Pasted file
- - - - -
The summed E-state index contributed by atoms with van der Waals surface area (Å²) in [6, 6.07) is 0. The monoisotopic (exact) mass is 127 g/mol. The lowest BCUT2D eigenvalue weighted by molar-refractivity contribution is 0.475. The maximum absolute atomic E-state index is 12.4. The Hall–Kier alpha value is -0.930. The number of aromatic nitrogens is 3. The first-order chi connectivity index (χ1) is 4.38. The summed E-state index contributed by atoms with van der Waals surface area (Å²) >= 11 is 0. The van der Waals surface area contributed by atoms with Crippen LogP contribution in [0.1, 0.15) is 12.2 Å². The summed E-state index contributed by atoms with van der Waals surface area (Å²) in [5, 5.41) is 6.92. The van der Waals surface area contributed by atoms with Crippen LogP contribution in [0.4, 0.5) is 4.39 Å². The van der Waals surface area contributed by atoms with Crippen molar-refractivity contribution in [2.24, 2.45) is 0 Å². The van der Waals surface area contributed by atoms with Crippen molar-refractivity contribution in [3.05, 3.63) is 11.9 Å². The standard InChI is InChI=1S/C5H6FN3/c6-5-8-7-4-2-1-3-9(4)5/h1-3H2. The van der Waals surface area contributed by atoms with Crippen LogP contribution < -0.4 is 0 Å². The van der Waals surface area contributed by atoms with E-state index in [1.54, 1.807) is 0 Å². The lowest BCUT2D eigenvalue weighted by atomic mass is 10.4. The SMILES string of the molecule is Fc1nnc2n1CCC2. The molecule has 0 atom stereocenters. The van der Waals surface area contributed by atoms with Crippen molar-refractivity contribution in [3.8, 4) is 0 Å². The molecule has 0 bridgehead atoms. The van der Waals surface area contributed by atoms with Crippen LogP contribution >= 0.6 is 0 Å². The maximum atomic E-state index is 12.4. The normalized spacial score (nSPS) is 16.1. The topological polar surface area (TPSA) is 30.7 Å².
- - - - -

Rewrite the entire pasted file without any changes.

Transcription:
The summed E-state index contributed by atoms with van der Waals surface area (Å²) in [6, 6.07) is 0. The monoisotopic (exact) mass is 127 g/mol. The lowest BCUT2D eigenvalue weighted by molar-refractivity contribution is 0.475. The maximum absolute atomic E-state index is 12.4. The Hall–Kier alpha value is -0.930. The number of aromatic nitrogens is 3. The first-order chi connectivity index (χ1) is 4.38. The summed E-state index contributed by atoms with van der Waals surface area (Å²) >= 11 is 0. The van der Waals surface area contributed by atoms with Crippen LogP contribution in [0.1, 0.15) is 12.2 Å². The summed E-state index contributed by atoms with van der Waals surface area (Å²) in [5, 5.41) is 6.92. The van der Waals surface area contributed by atoms with Crippen LogP contribution in [0.4, 0.5) is 4.39 Å². The van der Waals surface area contributed by atoms with Crippen molar-refractivity contribution in [2.24, 2.45) is 0 Å². The van der Waals surface area contributed by atoms with Crippen molar-refractivity contribution in [3.05, 3.63) is 11.9 Å². The standard InChI is InChI=1S/C5H6FN3/c6-5-8-7-4-2-1-3-9(4)5/h1-3H2. The van der Waals surface area contributed by atoms with Crippen LogP contribution < -0.4 is 0 Å². The van der Waals surface area contributed by atoms with E-state index in [1.54, 1.807) is 0 Å². The lowest BCUT2D eigenvalue weighted by atomic mass is 10.4. The SMILES string of the molecule is Fc1nnc2n1CCC2. The molecule has 0 atom stereocenters. The van der Waals surface area contributed by atoms with Crippen molar-refractivity contribution in [3.8, 4) is 0 Å². The molecule has 0 bridgehead atoms. The van der Waals surface area contributed by atoms with Crippen LogP contribution >= 0.6 is 0 Å². The maximum atomic E-state index is 12.4. The normalized spacial score (nSPS) is 16.1. The topological polar surface area (TPSA) is 30.7 Å².